the Israel Festival.
(photo credit: PR)
The entertainment sector has abounded with numerous crosscultural works for many years. It hardly seems possible that there is some disciplinary confluence that has not been given a whirl. But then again, it is not necessarily about what you do but how you go about delivering the end product.
This year’s Israel Festival features the From East to West event, which will be presented at the Jerusalem Theater on May 31 by the Jerusalem Symphony Orchestra and the Mendi Rodan Symphony Orchestra of the Jerusalem Academy of Music and Dance. The repertoire takes in music from Russia to Yemen, from Vienna to Cairo, from Lebanese singer Fairuz to Yemen-born Israeli singer Shoshana Damari and from Mozart to Scheherazade. The festival organizers describe the performers’ intent as “the blurring of musical boundaries and creating an inspiring intercultural dialogue.”
The creative minds and talent behind the project include conductors Eitan Globerson and Michael Wolpe, and there are arrangements by Ehud Perlman, Yoav Shemesh and Yisrael Gliksberg. The works in the lineup all feed off cultural nourishment seasoned with local spices.
Voices of Memory, composed in 1981 by Soviet-born Mark Kopytman, who served as rector of the Rubin Academy, merges Yemenite folk song with contemporary classical music.
Then there is the overture to Mozart’s opera The Abduction from the Seraglio, with an Arabic music-based arrangement created for the concert by Prof. Taiseer Elias. It incorporates excerpts from a song performed by late Egyptian diva Oum Koulthum.
Musicians from the academy will also perform Nikolai Rimsky-Korsakov’s Scheherazade, which uses elements of Arabic music in a Western musical context.
Does Globerson feel that the audience will raise an eyebrow about the mix of sonic endeavor on offer? “We did not approach this project with the notion that we had hit on the formula for successful [musical] integration,” says the conductor. “I think that each of the works offers a mix of East and West. I’m not sure I would naturally have looked for common ground between Scheherazade and the songs of Fairuz, but each item in the program combines elements of East and West.”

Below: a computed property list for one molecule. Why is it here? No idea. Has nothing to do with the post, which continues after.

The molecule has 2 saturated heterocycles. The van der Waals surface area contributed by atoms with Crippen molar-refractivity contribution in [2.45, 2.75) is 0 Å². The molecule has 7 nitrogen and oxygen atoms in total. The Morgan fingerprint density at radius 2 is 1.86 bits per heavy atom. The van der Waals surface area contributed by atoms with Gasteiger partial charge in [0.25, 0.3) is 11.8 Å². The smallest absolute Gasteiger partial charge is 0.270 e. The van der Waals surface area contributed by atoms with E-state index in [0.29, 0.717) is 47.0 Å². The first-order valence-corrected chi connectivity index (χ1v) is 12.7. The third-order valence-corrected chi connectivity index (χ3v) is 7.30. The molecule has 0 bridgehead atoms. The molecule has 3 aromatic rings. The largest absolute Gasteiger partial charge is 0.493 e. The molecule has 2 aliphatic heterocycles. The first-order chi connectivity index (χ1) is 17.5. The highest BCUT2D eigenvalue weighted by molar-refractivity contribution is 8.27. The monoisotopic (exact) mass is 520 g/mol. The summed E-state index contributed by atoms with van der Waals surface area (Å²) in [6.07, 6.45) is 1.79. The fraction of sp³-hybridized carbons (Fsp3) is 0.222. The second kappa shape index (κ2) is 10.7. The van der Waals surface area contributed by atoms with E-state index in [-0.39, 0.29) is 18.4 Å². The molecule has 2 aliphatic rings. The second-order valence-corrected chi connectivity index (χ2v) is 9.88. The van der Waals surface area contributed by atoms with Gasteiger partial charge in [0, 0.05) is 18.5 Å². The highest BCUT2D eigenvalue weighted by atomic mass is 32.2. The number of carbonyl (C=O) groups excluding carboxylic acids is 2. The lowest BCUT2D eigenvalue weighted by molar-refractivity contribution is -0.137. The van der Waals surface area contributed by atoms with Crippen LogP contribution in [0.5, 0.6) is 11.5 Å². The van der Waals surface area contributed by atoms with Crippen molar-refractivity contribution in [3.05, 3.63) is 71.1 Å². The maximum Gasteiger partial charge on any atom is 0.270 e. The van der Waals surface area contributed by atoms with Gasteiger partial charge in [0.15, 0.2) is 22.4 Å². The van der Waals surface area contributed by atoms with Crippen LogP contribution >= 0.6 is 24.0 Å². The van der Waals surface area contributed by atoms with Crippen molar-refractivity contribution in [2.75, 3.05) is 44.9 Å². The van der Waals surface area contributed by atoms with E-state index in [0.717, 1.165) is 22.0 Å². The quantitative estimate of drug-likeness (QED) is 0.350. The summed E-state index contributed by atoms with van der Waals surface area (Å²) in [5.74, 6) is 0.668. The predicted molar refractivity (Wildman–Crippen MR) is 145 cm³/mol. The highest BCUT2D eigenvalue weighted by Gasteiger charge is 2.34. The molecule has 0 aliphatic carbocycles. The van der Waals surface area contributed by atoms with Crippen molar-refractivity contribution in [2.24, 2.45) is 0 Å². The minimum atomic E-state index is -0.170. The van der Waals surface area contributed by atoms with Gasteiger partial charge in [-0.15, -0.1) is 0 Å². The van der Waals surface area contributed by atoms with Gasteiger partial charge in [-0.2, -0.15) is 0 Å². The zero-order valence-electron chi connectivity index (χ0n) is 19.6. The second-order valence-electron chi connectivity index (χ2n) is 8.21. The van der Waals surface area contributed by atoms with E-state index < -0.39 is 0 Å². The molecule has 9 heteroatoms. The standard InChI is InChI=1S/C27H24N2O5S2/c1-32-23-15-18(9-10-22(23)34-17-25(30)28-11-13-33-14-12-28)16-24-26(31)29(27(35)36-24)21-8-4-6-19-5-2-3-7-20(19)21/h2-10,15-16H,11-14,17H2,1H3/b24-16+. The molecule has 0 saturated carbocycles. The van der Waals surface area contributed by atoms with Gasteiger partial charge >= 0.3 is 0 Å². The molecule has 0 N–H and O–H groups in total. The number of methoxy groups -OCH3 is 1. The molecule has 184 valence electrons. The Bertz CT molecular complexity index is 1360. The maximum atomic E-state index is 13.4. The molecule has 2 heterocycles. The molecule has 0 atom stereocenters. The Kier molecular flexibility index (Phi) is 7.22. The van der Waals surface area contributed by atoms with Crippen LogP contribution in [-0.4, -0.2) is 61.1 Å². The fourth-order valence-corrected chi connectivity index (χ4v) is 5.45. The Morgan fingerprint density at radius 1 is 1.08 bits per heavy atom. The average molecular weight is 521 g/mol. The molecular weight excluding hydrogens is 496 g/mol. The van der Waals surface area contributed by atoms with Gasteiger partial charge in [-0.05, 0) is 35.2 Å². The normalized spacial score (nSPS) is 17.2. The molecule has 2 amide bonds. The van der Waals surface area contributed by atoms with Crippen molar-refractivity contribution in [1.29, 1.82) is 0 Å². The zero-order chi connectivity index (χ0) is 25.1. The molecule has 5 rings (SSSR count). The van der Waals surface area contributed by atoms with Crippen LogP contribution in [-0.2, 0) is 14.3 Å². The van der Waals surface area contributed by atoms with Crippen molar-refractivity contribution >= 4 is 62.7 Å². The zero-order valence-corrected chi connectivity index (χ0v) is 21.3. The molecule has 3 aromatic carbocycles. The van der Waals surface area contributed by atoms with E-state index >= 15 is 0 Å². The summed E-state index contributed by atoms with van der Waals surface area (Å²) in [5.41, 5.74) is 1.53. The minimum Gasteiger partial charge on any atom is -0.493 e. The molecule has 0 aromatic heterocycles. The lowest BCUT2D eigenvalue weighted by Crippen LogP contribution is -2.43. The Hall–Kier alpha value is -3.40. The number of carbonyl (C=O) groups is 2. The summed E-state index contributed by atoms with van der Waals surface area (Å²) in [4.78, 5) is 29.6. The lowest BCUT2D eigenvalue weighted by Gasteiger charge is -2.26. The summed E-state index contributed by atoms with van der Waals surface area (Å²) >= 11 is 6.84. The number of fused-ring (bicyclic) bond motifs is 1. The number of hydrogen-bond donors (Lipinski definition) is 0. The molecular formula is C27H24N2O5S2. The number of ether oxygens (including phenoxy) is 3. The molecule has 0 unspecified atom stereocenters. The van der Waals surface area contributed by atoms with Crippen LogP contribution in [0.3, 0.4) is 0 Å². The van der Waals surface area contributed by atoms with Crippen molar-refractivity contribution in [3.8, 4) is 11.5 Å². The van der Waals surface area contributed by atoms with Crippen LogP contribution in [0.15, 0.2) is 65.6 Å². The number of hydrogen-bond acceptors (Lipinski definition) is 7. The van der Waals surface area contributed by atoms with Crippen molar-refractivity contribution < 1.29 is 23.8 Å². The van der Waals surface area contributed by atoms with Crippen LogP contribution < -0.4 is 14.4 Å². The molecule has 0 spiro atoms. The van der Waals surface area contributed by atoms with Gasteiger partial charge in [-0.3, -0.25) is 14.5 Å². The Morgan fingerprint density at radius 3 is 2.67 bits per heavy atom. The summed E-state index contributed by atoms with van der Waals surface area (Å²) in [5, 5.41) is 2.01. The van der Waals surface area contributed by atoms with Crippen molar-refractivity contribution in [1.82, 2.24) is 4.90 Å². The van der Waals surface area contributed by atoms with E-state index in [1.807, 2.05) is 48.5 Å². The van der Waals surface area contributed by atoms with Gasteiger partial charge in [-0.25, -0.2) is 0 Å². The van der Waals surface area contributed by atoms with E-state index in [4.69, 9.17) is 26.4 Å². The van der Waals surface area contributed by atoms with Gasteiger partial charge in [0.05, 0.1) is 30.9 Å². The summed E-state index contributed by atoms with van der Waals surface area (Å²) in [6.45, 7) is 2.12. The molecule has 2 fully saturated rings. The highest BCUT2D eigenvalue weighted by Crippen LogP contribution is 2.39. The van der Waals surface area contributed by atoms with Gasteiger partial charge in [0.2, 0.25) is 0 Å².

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He adds that there is nothing forced about the musical mingling. Take, for example, Russian works of the late 19th century, which frequently mined seemingly extraneous sonic seams.
“You can look at the Romantic era of Russian music, when Russian composers looked to the East to find all sorts of exotic elements. The Rimsky- Korsakov composition feeds off Turkey, but also from the East as a whole and A Thousand and One Nights.”
The latter, which is also known as Arabian Nights, refers to a collection of Middle Eastern and South Asian stories and folk tales compiled in Arabic during the Islamic Golden Age, between the 8th and 13th centuries.
The Russian component and the relevant Easterly ethos in the upcoming concert is provided by Kopytman. “His work represents the Jewish take on the East, aimed at Yemenite Jewry,” notes Globerson, adding that the bridge between the featured Lebanese singer and the Occident was much shorter. “She uses very Western arrangements for her songs, so that is a comfortable West- West marriage.”
Globerson adds that he and his colleagues will take the Fairuz material a step further. “We are using arrangements that will be performed by a Western classical orchestra, which is a rare occurrence in the classical Arabic musical sphere.”
Even so, Globerson is fully aware of the fact that musical melding has been around for some time.
“I think the difference between what is happening today compared with, say, the Romantic era is that there is much more knowledge around now. Ethnomusicology has become an important field of research, and musicians now invest in exploring other cultures much more thoroughly than in the past,” he says.
That augurs well for a successful event on Tuesday evening. Globerson says the venture is part of a long-term eye-opening continuum. “The Department of Arabic Music of the Rubin Academy also has Jewish students, and they study Eastern music very seriously. There are bands that engage in fusion [of different musical cultures] all over the world, and in Israel too.”
The latter has been an open secret for quite some time. “I think Israel is a sort of musical Galapagos Islands,” says Globerson. “Everything flows through this country. We are a land of immigrants, and the Jews who came from all over the world brought their music with them.”
Add to the fact that many Israeli composers who hailed from Europe, such as German-born Paul Ben-Haim, sought to interweave Middle Eastern motifs and textures into their own sonic fabric.
The conductor says there is more where that came from. “We have not exhausted the possibilities [of intercultural investigation]. The general Israeli public, for example, knows little about Ethiopian music. There is a lot more work ahead of us.”
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